I would recommend the book to people who like horror but it's definitely not one for the squeamish or faint hearted.
One day while scanning the shelves of my local library I happened to discover this horror based novel, which boasted that Stephen King had said 'If you've missed Laymon, you've missed a real treat' on the front cover. Well, I took the great mans advice and took it out for a couple of weeks. Was King serious? Probably not, no. After Midnight centres on a character called Alice who, after her friend Serena goes away on holiday with her boyfriend, has a nice big house all to herself. It quickly becomes apparent how paranoid Alice is being in a large house on her own, as much of the side of the house is made of glass, so people can see in (or out, if you look at it positively). Things are about to go pear-shaped for Alice as she discovers a naked stranger swimming in the pool. He wonders towards the house just after the phone-rings, and he thinks Alice is calling the police, so flees. She has actually been called by Tony, a seemingly insignificant wrong number (they never are, of course), and she tells him of the man in her pool and how scared she was and hangs up. Much of the early chapters in the book are well-written and undeniably tense page-turners - Alice creeps round the house in the dark whilst sensing someone might be nearby and this feeling does rub off on the reader. After Midnight goes downhill from their though sadly, as much of the horror elements are pushed aside for bizarrely-placed sex-scenes (she has sex with a landlord of somebody she accidently kills, about twenty minutes after meeting him!). After Alice's first accidental kill, she finds a remarkable nack to causing people great pain and death often without meaning it. Each time she slips up she is worried whether the police will be on to her and so you have to read through a long-winded section about how she wipes each-and-every fingerprint away from the scene, and this happens far too many times and the amount of problems she gets into means its just not convi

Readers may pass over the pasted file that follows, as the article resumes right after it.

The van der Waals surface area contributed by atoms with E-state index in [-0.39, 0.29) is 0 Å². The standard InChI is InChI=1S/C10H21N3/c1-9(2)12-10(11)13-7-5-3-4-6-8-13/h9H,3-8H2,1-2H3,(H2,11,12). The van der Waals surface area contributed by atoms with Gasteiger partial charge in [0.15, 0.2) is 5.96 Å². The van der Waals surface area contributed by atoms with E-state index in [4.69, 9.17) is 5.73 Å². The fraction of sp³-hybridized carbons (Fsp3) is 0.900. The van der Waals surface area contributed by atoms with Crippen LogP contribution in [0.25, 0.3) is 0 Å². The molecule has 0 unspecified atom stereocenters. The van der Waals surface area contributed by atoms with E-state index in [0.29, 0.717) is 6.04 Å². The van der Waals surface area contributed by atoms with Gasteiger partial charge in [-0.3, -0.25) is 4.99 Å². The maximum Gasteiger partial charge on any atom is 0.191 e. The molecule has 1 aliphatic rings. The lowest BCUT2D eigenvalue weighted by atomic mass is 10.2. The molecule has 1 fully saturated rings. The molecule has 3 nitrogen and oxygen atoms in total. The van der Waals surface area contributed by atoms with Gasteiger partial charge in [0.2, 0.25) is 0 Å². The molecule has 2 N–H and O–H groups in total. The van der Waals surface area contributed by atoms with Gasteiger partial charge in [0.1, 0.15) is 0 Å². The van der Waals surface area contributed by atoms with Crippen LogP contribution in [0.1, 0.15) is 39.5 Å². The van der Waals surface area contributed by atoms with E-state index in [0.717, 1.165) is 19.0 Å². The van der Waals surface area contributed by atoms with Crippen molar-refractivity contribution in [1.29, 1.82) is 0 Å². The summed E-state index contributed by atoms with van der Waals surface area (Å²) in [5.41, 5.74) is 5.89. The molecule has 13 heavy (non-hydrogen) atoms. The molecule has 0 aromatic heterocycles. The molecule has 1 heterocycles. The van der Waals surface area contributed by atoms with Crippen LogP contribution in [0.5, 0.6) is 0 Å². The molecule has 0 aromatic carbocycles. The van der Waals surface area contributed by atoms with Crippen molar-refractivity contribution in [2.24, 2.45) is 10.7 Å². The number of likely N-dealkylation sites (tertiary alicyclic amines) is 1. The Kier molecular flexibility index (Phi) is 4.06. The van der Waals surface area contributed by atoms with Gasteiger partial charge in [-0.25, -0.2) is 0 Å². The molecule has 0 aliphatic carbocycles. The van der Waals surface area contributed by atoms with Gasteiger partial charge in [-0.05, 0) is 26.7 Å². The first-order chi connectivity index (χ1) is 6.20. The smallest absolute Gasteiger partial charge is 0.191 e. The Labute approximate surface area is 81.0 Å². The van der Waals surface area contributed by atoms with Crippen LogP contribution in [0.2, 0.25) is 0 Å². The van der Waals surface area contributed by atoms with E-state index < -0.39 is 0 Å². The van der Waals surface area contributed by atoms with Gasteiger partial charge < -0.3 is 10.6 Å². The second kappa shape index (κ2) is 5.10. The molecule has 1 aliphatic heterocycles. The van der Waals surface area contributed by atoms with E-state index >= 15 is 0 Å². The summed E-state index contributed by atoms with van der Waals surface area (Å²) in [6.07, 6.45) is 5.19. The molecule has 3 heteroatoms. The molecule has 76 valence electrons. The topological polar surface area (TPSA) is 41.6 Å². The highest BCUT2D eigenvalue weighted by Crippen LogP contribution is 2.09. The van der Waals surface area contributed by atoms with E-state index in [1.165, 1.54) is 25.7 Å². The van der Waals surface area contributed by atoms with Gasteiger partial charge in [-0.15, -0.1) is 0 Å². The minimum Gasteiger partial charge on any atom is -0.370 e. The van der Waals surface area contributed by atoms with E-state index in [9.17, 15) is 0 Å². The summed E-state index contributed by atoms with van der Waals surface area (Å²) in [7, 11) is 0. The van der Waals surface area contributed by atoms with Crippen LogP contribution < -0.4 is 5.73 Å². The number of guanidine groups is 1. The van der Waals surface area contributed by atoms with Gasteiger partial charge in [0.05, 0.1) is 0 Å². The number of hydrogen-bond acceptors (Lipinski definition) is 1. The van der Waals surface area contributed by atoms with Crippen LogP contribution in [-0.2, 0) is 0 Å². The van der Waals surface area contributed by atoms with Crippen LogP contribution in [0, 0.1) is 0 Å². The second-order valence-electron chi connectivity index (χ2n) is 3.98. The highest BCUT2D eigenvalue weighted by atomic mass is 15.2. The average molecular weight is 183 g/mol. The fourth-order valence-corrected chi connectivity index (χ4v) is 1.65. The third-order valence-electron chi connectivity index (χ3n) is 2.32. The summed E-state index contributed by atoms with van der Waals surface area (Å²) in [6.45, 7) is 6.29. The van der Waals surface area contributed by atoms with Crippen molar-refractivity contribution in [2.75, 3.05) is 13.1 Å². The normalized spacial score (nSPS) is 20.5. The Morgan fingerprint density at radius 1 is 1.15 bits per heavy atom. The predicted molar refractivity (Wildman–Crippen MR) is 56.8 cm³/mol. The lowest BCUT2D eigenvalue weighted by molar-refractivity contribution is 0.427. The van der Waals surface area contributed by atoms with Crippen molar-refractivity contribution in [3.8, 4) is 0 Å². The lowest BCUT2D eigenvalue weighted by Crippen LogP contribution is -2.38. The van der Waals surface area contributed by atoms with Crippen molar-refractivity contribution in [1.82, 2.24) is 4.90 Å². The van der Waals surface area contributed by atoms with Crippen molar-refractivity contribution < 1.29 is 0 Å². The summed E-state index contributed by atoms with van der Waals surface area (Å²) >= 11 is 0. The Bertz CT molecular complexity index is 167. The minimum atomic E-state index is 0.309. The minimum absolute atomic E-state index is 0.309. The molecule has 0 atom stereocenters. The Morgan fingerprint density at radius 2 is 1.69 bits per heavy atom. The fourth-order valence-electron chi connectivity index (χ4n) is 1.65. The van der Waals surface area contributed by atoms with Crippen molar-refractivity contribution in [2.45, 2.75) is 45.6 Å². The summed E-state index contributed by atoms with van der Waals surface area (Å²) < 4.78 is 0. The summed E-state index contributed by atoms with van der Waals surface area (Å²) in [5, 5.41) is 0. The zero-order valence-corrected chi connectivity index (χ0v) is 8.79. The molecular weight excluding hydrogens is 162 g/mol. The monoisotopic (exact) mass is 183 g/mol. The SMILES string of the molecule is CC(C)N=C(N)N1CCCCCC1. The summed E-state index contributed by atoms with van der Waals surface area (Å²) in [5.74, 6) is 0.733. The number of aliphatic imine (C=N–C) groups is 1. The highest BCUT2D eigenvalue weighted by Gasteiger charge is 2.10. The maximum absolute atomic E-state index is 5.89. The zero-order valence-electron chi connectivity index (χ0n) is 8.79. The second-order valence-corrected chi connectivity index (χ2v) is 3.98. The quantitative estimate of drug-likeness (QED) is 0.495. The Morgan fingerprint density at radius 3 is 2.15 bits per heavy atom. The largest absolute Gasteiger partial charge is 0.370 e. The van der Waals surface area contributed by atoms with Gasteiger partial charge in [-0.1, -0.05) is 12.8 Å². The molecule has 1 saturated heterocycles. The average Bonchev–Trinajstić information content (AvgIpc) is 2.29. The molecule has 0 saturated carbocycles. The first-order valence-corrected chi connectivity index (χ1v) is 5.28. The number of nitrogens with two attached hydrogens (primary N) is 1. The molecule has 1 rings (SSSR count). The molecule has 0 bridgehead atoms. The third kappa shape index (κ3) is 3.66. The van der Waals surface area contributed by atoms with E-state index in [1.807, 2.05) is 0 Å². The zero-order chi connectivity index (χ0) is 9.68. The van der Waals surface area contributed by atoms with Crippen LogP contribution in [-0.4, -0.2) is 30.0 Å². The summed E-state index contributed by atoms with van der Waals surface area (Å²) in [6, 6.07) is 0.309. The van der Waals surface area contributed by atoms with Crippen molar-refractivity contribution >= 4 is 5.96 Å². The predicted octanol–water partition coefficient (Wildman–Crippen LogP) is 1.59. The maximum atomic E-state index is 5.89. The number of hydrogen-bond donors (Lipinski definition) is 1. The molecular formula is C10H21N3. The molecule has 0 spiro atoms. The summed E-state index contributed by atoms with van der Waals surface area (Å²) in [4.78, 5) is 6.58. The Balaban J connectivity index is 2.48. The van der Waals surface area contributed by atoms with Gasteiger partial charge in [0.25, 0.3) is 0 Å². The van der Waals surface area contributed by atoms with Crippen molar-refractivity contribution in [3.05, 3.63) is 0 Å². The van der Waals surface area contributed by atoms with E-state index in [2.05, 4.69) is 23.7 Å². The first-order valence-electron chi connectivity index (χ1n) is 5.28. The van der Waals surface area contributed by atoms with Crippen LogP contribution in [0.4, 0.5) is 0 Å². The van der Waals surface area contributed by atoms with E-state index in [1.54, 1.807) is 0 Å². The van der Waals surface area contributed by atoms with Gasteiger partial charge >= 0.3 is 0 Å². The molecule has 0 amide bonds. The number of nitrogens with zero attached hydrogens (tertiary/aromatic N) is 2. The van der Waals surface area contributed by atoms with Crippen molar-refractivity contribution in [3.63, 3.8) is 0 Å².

ncing she could clear evidence that easily with a cloth, especially when you see what she does to certain people... Alice, for a supposedly innocent person dragged into a hellish mess, is remarkably cool about using destructive weapons. Guns, knives, swords - you name it an Alice has used it! She slices all the limbs off one victim so she could fit him in her truck! And yes, you have to read about that in looonnnggg, arduous detail too. One particualar annoyance that stems from Alice not being the characters real name (narrating from the future) is that it is constantly explained and re-explained that she had to change it so no-one would recognise her real name and link her to the events in the book, nice idea and one time is acceptable but it appears in brackets even during conversations and tense scenes, at somewhat unnopportune moments. As each situation leads into another that is equally if not more improbable than the last, you look back in absolute bewilderment at the end of the story at how it ended like it did. The story appears to have no real direction to it as Alice is consistantly changing her course-of-action. As a horror novel it is scary in places but becomes either too predictable or completely unrealistic so that you never become particularly engrossed. I suppose because of the mish-mash of scenes and situations you will want to read to the end - more out of curiosity to see how Laymon has sufficently tied-up the loose ends than out of genuine interest, and much like the ending, the book is pretty average. Generally, this is one to avoid especially if you are squeamish, unless you are a complete horror fanatic.
When Alice's friend Serena goes away she stays in her house, with its sunken bathtub and big-screen TV. Best of all is the outdoor swimming pool. But one night a stranger walks out of the woods and jumps naked into the pool. Alice hopes he won't be coming to get her, like so many have done before